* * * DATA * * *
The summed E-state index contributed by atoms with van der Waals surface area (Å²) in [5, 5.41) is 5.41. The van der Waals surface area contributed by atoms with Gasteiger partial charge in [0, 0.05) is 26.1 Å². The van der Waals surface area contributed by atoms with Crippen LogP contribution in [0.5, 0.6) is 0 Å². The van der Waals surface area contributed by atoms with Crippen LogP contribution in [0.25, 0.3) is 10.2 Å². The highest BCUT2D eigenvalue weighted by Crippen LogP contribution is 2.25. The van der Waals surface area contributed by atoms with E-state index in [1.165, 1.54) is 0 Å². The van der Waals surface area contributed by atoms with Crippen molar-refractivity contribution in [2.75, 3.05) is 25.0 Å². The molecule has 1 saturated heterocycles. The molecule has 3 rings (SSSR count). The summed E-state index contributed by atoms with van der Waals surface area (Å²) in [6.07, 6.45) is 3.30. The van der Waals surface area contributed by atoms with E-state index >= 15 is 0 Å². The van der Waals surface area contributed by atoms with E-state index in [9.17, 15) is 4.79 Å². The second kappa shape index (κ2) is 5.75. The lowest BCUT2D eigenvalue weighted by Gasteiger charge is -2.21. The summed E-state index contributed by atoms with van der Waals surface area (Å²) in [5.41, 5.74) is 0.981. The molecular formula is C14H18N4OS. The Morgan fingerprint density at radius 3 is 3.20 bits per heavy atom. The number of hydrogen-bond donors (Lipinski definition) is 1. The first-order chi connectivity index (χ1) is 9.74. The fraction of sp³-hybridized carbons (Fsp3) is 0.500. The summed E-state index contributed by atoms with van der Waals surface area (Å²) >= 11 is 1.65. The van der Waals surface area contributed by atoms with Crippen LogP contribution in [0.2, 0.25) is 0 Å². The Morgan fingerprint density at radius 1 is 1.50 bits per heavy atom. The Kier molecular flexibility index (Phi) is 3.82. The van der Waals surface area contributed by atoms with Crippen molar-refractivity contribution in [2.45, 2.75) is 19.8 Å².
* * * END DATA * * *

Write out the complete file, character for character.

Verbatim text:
The summed E-state index contributed by atoms with van der Waals surface area (Å²) in [5, 5.41) is 5.41. The van der Waals surface area contributed by atoms with Gasteiger partial charge in [0, 0.05) is 26.1 Å². The van der Waals surface area contributed by atoms with Crippen LogP contribution in [0.5, 0.6) is 0 Å². The van der Waals surface area contributed by atoms with Crippen LogP contribution in [0.25, 0.3) is 10.2 Å². The highest BCUT2D eigenvalue weighted by Crippen LogP contribution is 2.25. The van der Waals surface area contributed by atoms with E-state index in [1.165, 1.54) is 0 Å². The van der Waals surface area contributed by atoms with Crippen molar-refractivity contribution in [2.75, 3.05) is 25.0 Å². The molecule has 1 saturated heterocycles. The molecule has 3 rings (SSSR count). The summed E-state index contributed by atoms with van der Waals surface area (Å²) in [6.07, 6.45) is 3.30. The van der Waals surface area contributed by atoms with E-state index >= 15 is 0 Å². The van der Waals surface area contributed by atoms with E-state index in [9.17, 15) is 4.79 Å². The second kappa shape index (κ2) is 5.75. The lowest BCUT2D eigenvalue weighted by Gasteiger charge is -2.21. The summed E-state index contributed by atoms with van der Waals surface area (Å²) in [5.41, 5.74) is 0.981. The molecular formula is C14H18N4OS. The Morgan fingerprint density at radius 3 is 3.20 bits per heavy atom. The number of hydrogen-bond donors (Lipinski definition) is 1. The first-order chi connectivity index (χ1) is 9.74. The fraction of sp³-hybridized carbons (Fsp3) is 0.500. The summed E-state index contributed by atoms with van der Waals surface area (Å²) >= 11 is 1.65. The van der Waals surface area contributed by atoms with Crippen LogP contribution in [0.2, 0.25) is 0 Å². The Morgan fingerprint density at radius 1 is 1.50 bits per heavy atom. The Kier molecular flexibility index (Phi) is 3.82. The van der Waals surface area contributed by atoms with Crippen molar-refractivity contribution in [2.45, 2.75) is 19.8 Å².